The assembly of class Ia MHC Ags is thought to occur in the endoplasmic reticulum (ER) where H chains, β2m, and peptides come together to form trimers. Several types of proteins are implicated in the regulation of class Ia MHC assembly, including: 1) TAP1/TAP2 transporters, which translocate peptides derived from naturally processed endogenous proteins from the cytosol into the ER and which are necessary for expression of 'peptide- filled' class Ia Ags, and 2) calnexin, a chaperone protein, which was proposed to retain unassembled class Ia chains in the ER. In our study, we examined if the expression of class Ib Qa-2 molecules depends on the TAP1/TAP2 peptide delivery system. The glycosylphosphatidylinositol-linked GPIQa-2 and soluble SQa-2 molecules lack transmembrane regions and consensus calnexin binding sites. Because of these structural features, they were thought to differ from class Ia Ags in cellular trafficking pathways and peptide-binding mechanisms. We find that in TAP2 negative RMA-S cells, the great majority of GPIQa-2 and SQa-2 behave as 'empty' heterodimers: They cannot maintain stable conformations at 37°C, but their half-lives can be significantly extended by reducing the temperature to 26°C. These results suggest that the Qa-2 binding peptides are delivered to Qa-2 molecules in a manner similar to the class Ia MHC Ag system and, therefore, that both GPIQa- 2 and SQa-2 may be assembled in the ER. Detection of a small population of heat-resistant Qa-2 molecules in RMA-S is indicative of an alternative, but minor, peptide delivery pathway, or 'leakiness' of the RMA-S mutation.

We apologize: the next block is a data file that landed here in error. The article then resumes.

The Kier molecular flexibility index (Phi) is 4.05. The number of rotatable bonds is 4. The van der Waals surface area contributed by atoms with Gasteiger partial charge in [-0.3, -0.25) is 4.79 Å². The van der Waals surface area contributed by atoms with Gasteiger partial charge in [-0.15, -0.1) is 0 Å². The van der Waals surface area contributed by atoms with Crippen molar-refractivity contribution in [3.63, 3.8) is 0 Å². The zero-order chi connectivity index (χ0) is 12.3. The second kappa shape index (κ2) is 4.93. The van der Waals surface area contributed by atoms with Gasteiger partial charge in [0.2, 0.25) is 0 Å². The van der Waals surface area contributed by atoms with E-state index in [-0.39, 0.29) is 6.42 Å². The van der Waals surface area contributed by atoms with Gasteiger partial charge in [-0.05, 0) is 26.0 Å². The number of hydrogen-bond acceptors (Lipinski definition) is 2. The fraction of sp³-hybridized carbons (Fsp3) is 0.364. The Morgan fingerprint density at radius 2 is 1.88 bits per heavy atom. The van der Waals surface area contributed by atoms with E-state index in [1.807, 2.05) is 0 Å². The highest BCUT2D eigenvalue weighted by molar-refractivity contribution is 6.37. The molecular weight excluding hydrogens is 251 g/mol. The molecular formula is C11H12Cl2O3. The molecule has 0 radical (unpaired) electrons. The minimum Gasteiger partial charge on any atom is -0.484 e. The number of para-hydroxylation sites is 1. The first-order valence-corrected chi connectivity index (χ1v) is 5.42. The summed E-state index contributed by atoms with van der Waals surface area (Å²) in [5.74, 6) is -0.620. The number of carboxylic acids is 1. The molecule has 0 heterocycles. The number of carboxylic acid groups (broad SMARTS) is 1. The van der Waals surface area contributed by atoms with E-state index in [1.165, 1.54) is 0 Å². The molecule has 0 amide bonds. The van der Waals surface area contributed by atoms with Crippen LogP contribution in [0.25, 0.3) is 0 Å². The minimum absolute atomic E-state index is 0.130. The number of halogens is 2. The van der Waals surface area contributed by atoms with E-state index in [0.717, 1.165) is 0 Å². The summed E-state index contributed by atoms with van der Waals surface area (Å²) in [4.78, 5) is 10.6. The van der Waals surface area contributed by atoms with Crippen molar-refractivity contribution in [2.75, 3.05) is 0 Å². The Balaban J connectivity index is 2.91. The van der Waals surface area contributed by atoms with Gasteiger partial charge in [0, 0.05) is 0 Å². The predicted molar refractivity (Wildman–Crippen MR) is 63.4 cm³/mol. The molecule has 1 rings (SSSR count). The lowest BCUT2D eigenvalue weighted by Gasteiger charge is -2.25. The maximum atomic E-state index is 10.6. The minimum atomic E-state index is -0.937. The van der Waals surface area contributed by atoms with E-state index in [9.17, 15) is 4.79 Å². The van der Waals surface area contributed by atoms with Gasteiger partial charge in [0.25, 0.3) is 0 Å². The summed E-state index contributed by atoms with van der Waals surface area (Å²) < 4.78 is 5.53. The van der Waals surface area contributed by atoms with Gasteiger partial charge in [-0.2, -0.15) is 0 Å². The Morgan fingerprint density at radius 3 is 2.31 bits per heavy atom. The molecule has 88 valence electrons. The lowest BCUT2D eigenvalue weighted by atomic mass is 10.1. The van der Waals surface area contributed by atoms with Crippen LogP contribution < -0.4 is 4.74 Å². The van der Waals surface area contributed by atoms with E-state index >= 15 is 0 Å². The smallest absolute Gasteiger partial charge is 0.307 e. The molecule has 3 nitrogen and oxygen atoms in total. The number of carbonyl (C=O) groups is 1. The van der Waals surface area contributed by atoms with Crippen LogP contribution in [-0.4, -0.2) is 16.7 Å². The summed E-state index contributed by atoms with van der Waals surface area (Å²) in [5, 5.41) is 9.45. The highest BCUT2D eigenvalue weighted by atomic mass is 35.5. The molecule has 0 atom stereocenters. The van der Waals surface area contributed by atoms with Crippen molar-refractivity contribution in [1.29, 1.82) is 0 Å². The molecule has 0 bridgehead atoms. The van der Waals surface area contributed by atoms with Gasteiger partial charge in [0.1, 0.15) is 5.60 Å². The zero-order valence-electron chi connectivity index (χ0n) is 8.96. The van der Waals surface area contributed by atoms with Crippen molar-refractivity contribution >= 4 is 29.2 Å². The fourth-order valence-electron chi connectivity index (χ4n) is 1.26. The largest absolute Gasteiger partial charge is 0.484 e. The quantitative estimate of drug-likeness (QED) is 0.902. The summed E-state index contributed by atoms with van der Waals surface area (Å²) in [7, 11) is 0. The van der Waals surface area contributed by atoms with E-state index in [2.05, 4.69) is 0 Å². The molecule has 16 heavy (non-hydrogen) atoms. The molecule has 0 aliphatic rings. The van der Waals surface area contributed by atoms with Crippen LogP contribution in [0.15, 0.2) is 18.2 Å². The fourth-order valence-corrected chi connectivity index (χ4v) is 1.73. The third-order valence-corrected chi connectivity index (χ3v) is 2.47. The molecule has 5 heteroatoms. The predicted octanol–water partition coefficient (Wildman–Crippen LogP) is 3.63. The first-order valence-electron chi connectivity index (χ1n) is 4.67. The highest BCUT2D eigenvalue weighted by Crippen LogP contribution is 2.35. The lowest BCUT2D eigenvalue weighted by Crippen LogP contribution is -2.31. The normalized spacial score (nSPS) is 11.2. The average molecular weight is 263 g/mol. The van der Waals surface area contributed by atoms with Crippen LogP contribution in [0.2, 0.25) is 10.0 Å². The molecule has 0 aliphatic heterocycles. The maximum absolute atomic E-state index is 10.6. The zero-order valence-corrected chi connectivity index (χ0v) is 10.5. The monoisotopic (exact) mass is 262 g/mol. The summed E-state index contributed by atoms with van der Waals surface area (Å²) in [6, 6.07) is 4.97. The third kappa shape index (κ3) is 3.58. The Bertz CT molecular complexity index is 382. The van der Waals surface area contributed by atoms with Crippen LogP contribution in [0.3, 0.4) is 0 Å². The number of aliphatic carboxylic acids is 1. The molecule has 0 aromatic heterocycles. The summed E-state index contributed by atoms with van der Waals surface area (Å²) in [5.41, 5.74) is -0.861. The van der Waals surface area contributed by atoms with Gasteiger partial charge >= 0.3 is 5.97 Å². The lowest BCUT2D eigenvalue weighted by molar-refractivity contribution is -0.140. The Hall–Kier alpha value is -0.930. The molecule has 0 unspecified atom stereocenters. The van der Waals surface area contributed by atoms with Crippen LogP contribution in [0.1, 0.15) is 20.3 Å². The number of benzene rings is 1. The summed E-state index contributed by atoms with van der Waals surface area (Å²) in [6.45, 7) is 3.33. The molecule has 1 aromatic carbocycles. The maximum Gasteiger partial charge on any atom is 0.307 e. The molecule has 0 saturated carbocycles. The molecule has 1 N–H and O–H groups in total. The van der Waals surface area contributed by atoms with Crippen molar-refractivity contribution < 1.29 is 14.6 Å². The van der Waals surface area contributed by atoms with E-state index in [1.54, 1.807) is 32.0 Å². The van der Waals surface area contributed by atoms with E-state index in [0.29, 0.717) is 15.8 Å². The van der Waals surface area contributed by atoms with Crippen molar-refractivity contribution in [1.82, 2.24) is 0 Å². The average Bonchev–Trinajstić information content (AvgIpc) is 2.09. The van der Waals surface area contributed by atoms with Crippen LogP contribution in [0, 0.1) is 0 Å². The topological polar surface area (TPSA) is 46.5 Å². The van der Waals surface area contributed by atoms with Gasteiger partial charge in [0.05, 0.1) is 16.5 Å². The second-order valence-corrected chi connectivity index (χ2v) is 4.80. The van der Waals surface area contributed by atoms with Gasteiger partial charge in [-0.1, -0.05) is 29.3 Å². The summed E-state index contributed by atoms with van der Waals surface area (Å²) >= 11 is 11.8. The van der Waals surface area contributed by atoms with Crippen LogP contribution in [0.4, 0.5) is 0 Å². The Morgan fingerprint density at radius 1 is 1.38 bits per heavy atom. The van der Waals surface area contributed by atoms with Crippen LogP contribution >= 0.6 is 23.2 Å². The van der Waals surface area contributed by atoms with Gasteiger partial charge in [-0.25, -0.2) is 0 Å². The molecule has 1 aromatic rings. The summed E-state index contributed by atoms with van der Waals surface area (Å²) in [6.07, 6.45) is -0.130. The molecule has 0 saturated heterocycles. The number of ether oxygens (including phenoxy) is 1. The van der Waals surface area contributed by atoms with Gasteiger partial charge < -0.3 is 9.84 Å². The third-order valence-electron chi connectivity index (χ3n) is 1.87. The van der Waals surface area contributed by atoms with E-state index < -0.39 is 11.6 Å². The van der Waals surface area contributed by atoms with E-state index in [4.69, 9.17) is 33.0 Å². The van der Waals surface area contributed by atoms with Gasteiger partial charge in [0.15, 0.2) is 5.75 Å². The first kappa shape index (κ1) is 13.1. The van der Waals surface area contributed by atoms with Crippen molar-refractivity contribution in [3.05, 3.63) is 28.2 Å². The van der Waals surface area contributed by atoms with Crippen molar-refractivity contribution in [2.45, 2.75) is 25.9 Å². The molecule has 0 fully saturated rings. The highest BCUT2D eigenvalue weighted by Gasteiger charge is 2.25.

|Original language||English (US)|
|Number of pages||7|
|Journal||Journal of Immunology|
|State||Published - Jun 1 1994|
ASJC Scopus subject areas
- Immunology and Allergy